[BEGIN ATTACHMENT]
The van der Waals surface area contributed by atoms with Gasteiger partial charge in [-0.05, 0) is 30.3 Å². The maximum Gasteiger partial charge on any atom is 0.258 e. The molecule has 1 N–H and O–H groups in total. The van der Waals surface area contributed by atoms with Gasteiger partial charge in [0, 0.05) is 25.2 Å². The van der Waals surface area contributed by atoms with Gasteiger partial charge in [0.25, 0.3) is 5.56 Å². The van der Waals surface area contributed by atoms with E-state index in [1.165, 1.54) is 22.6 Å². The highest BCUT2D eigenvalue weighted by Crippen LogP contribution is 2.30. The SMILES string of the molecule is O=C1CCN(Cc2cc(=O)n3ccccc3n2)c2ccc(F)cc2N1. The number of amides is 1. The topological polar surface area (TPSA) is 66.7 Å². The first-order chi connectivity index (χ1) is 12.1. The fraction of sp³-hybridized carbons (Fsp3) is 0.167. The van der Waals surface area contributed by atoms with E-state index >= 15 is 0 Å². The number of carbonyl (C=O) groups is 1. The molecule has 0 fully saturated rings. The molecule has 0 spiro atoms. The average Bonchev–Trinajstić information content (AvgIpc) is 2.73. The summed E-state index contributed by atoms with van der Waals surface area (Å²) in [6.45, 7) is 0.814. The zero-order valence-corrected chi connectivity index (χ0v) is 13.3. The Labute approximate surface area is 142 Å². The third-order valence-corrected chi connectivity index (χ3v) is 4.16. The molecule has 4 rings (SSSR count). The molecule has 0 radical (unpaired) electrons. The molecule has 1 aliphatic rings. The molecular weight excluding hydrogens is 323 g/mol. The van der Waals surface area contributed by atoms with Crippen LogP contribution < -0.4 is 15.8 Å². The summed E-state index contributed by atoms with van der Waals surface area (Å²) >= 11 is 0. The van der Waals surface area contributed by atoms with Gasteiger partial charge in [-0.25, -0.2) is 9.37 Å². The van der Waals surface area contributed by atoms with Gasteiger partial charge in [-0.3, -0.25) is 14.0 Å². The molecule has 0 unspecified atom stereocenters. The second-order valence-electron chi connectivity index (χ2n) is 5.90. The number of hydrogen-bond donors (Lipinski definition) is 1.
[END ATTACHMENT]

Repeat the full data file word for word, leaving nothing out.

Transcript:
The van der Waals surface area contributed by atoms with Gasteiger partial charge in [-0.05, 0) is 30.3 Å². The maximum Gasteiger partial charge on any atom is 0.258 e. The molecule has 1 N–H and O–H groups in total. The van der Waals surface area contributed by atoms with Gasteiger partial charge in [0, 0.05) is 25.2 Å². The van der Waals surface area contributed by atoms with Gasteiger partial charge in [0.25, 0.3) is 5.56 Å². The van der Waals surface area contributed by atoms with E-state index in [1.165, 1.54) is 22.6 Å². The highest BCUT2D eigenvalue weighted by Crippen LogP contribution is 2.30. The SMILES string of the molecule is O=C1CCN(Cc2cc(=O)n3ccccc3n2)c2ccc(F)cc2N1. The number of amides is 1. The topological polar surface area (TPSA) is 66.7 Å². The first-order chi connectivity index (χ1) is 12.1. The fraction of sp³-hybridized carbons (Fsp3) is 0.167. The van der Waals surface area contributed by atoms with E-state index >= 15 is 0 Å². The number of carbonyl (C=O) groups is 1. The molecule has 0 fully saturated rings. The molecule has 0 spiro atoms. The average Bonchev–Trinajstić information content (AvgIpc) is 2.73. The summed E-state index contributed by atoms with van der Waals surface area (Å²) in [6.45, 7) is 0.814. The zero-order valence-corrected chi connectivity index (χ0v) is 13.3. The Labute approximate surface area is 142 Å². The third-order valence-corrected chi connectivity index (χ3v) is 4.16. The molecule has 4 rings (SSSR count). The molecule has 0 radical (unpaired) electrons. The molecule has 1 aliphatic rings. The molecular weight excluding hydrogens is 323 g/mol. The van der Waals surface area contributed by atoms with Crippen LogP contribution < -0.4 is 15.8 Å². The summed E-state index contributed by atoms with van der Waals surface area (Å²) >= 11 is 0. The van der Waals surface area contributed by atoms with Gasteiger partial charge in [-0.25, -0.2) is 9.37 Å². The van der Waals surface area contributed by atoms with Gasteiger partial charge in [-0.3, -0.25) is 14.0 Å². The molecule has 0 unspecified atom stereocenters. The second-order valence-electron chi connectivity index (χ2n) is 5.90. The number of hydrogen-bond donors (Lipinski definition) is 1.